The summer of 2020 has been a tale of three calamities for California.

A resurgence of COVID-19 cases, now approaching 700,000 statewide, forced Gov. Gavin Newsom in July to order the shutdown of indoor restaurants, bars and many other businesses that had reopened in late May. California was then afflicted by an early onset of wildfire season that, so far, has consumed more than 21.3 million acres, destroyed 1,800 buildings and led to at least seven deaths. The third misfortune for Californians this summer has been extreme heat that, in turn, has led to brownouts and blackouts on the state’s electric power grid.

Power interruptions are nothing new in California, which recorded nine last year.  The largest occurred in October when Pacific Gas and Electric, the state’s largest utility, shut off electricity to 969,000 households across the state as part of a state-mandated wildfire mitigation plan designed to cut down on the inadvertent ignition of fires from power lines during periods of high risk.  Some customers were without electricity for a week, with the average outage lasting 55 hours.

Not surprisingly, these recurring outages have generated a lot of finger-pointing.  Newsom has lambasted the state’s grid operator, CAISO, saying its “failure to predict these shortages is unacceptable particularly given our state’s work to combat climate change … and (it) occurred without prior warning.”

CAISO responded by sending a letter to the governor stating that “(we) want to be clear about one factor that did not cause the rotating outages: California’s commitment to clean energy.”

Environmental groups claim that climate change is increasing the frequency and severity of California’s wildfires that, in turn, are contributing to electricity outages. They also argue that the state’s climate policies and heavy dependence on renewable energy are not major factors causing power interruptions.

However, a strong case can be made that California’s growing reliance on renewable energy sources is the principal cause of the recurring brownouts and blackouts.  The state plans to remove all fossil fuels from its generation mix and rely entirely on renewable energy by 2045. To that end, California has added about 40 gigawatts of solar and wind to its power grid over the past decade, which now constitute more than one-third of installed capacity.  Gas-fired generation fell by a like amount during the decade.

At the same time, most of state’s coal plants have been shuttered, one of the state’s two nuclear plants has been mothballed (with the other scheduled to close by 2025), and many gas-fired “peaker” units have fallen into disrepair. Put differently, California’s investor-owned utilities, complying with state mandates, have taken base-load “always on” generation offline and substituted equivalent amounts of intermittent power to the electric grid. (Interestingly, Los Angeles, with a municipal utility that gets 48 percent of its power from coal or gas, has avoided service interruptions.)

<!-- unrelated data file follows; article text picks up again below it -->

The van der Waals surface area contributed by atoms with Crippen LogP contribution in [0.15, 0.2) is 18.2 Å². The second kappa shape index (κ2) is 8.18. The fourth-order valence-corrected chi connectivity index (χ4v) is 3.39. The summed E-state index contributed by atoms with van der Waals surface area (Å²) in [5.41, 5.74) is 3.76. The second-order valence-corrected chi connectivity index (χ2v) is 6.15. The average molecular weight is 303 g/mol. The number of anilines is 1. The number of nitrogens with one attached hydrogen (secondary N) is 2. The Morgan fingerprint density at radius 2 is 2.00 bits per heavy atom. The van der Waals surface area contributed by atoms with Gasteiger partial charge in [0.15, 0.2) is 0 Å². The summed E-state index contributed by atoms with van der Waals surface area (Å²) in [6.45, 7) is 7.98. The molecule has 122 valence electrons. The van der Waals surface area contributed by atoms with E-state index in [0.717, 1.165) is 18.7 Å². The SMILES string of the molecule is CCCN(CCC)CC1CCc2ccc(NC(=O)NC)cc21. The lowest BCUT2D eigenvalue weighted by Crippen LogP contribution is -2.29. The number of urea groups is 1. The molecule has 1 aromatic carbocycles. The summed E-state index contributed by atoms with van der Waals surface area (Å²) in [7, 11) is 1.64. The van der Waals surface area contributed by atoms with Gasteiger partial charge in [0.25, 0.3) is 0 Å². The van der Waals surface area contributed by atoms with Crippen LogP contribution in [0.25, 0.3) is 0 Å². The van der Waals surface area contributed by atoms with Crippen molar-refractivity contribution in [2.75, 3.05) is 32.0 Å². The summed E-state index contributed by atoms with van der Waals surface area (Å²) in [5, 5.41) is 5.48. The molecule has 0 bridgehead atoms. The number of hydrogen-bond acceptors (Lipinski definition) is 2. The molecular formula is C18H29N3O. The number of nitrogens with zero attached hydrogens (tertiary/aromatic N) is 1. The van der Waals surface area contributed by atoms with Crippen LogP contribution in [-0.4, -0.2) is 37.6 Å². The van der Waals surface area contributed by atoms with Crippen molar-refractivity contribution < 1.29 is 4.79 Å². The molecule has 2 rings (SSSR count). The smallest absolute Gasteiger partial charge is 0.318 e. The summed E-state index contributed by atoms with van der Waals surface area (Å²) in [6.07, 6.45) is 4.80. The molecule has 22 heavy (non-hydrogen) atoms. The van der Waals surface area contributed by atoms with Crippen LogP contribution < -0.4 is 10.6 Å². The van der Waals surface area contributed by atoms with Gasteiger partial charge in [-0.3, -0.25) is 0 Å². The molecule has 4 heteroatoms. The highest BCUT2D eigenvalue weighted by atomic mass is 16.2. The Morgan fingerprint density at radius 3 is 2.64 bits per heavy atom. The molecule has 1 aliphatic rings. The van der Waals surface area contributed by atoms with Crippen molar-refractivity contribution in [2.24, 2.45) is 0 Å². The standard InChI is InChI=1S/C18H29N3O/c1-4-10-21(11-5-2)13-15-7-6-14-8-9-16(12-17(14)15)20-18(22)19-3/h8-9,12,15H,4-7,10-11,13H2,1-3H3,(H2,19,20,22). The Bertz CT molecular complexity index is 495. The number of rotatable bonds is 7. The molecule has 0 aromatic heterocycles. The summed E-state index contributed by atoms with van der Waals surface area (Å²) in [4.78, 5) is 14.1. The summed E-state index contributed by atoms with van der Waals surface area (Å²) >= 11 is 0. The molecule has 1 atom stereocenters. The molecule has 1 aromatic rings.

California’s outages typically occur in the evening when solar energy plunges, taking eight gigawatts off the grid, while the demand for power remains high. In the past, the state has been able to meet peak demand by importing electricity from neighboring states. But this summer, because of the heat wave that’s affecting all western states, less power has been available to ship to California. The state already boasts some of the highest retail electricity rates in the country, and buying expensive imported power on the spot market — when it’s available — imposes even greater burdens on the state’s households and businesses.

Without question, California’s transition to renewable energy has come at the expense of grid reliability. In response, the state’s utilities have started installing batteries to store solar energy that can be used as backup power when needed.  Adding eight gigawatts of battery power to the grid promises to be an expensive and lengthy process.

Californians would be better served if the state’s politicians and environmentalists acknowledged that base-load nuclear and natural gas power plants are clean, cost-effective options for improving grid resiliency and reliability.

California’s COVID-19 epidemic will eventually go away, either from a vaccine or continued social distancing. The wildfires will burn themselves out. But the state’s electricity outages will continue indefinitely unless California alters course and recognizes the importance of base-load generation for keeping the lights on and the air conditioners humming during the “dog days” of summer.